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Average Spanish Home Costs 200,000 Euro

2014 house price change by province: Rising prices in red, falling prices in green. Source: Euroval
2014 house price change by province: Rising prices in red, falling prices in green. Source: Euroval

The average Spanish home costs €200,000, reveals the annual Spanish housing market report from Euroval, an appraisal company.

In Barcelona, 54% of homes for sale costs less than €254,000, whilst in Madrid 61% of homes for sale cost less than €247,000, the two most expensive cities in Spain.

In cities like Alicante, on the Costa Blanca, 58% of homes have a price below €143,000.

The 10 main conclusions of the report are as follows (original English version of report used):

1.In the years 2013 and 2014, minimum prices have experienced a significant drop going from 748€ m2 to 2.898 €/m2. This indicates that in 2014 the prices will not stabilize, not even the minimums, which were not expected to go down anymore.

2. It is observed in the prices by provincial capitals that the operations in which suppliers and purchasers have respectively lower or higher local prices in expensive or cheap housing, the overall data is decreasing prices. In twelve provincial capitals the minimum prices rise in 2014 compared to 2013; the average results for Spain are a slight decrease in both minimum and maximum prices.

3. The breadth or average difference between maximums and minimums has evolved as follows: 2,566 € / m2 in 2010, 2,223 € / m2 in 2013 and 2,257 € / m2 in 2014. Between 2012 and 2014 the maximum average prices go from 893 € / m2 to 641 € / m2 and the maximums from 3,458 € / m2 to 2,898 € / m2.

4. The variation in prices per square meter in provincial capitals highlights for its decrease below 5%, between 2013 and 2014, in 25 capitals; between 1% and 5% drop in 8; price growth between 1% and 5% in another 8 capitals; and more than 5% also in 8.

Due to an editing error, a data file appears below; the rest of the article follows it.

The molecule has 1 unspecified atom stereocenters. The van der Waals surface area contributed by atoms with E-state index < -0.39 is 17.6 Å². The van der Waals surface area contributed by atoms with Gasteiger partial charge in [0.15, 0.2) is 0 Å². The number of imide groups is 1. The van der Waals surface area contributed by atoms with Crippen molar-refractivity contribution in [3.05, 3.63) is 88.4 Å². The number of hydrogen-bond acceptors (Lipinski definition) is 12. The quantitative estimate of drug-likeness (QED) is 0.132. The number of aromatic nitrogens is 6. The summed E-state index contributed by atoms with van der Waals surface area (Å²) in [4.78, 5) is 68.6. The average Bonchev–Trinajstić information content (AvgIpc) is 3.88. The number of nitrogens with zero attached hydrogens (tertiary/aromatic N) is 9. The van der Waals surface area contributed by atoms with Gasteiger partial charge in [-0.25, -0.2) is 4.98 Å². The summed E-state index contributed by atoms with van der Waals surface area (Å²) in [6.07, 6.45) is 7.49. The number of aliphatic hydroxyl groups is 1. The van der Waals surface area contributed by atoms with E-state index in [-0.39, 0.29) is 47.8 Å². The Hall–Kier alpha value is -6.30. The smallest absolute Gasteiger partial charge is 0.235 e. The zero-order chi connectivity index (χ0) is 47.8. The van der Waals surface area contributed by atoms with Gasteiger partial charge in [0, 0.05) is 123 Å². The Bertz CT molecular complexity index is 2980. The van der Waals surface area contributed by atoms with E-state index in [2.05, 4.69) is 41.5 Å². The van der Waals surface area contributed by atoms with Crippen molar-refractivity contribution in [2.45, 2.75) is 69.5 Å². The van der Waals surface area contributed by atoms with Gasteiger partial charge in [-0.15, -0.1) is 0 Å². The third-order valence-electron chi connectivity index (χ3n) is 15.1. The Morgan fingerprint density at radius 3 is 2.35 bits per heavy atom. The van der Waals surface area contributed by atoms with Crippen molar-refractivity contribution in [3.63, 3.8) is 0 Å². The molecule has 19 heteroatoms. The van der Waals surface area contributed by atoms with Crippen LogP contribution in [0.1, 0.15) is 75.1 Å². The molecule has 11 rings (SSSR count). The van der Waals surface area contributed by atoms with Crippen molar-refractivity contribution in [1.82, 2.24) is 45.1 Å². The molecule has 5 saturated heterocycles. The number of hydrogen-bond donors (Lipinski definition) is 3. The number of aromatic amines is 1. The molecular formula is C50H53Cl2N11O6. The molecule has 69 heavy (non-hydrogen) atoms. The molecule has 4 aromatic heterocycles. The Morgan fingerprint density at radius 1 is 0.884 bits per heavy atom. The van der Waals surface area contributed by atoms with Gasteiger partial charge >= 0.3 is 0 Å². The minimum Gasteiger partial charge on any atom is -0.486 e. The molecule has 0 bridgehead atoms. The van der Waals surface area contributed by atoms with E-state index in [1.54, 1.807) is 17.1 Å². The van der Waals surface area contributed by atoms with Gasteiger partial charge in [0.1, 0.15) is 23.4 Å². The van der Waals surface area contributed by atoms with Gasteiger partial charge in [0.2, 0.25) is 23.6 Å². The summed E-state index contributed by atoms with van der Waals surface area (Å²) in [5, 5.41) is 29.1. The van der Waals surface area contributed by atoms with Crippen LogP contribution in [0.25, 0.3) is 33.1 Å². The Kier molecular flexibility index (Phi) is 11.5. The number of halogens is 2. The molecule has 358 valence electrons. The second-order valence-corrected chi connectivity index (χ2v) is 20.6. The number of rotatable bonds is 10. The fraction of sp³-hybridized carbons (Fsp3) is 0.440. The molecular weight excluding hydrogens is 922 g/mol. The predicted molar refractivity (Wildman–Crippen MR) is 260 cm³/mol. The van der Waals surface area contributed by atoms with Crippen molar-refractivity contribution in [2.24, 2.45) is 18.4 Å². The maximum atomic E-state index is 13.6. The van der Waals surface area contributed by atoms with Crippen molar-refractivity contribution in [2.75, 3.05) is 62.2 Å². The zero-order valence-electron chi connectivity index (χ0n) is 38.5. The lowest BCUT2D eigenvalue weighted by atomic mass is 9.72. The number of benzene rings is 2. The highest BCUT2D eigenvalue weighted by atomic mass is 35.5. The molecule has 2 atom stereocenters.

5. As for minimum and maximum absolute prices in provincial capitals, divided into 10 tranches, we see that a lower section appears with housing at very low prices. The sections up to 200,000 still represent a very high percentage of housing on the market.

6. Purchases and sales rise by 21.63% in Spain between 2013 and 2014; decrease of new housing and increase of the second hand housing. This recovery is due to the current level at which the market is located. The largest numbers of transactions are still taking place in Andalusia, which represents 19.2% of the total.

7. Observing the minimum and maximum prices and the number of transactions and sales transactions by autonomous communities, the general trend is a rise in prices as well as in the appraisals; another trend is that prices stand or drop and transactions are extremely reduced; and the current situation in which prices return to the baseline levels of 2004, but with very low transactions.

8. The dispersion of the minimum and maximum prices of autonomous communities on the national average is an indicator of how prices equal or difference on the market. In the minimum prices there is usually more territorial inequality that in the maximums, especially from 2004 to 2006. During 2007 and 2014 the market becomes more egalitarian. The prices of the Spanish past 10 years.

9. The index of real estate economic activity indicates that the activity has practically stagnated in 2014 compared to 2013, with slight increases in some autonomous communities.

10. The valuation activity reflects the dynamics of the housing market. In 2014 there is an 11.5% increase over the previous year, after eight consecutive years of declines. But still today only 30% of the appraisals of 2005 are taking place.

+ Read all 13 conclusions and the full report from Euroval (pdf in English and Spanish)

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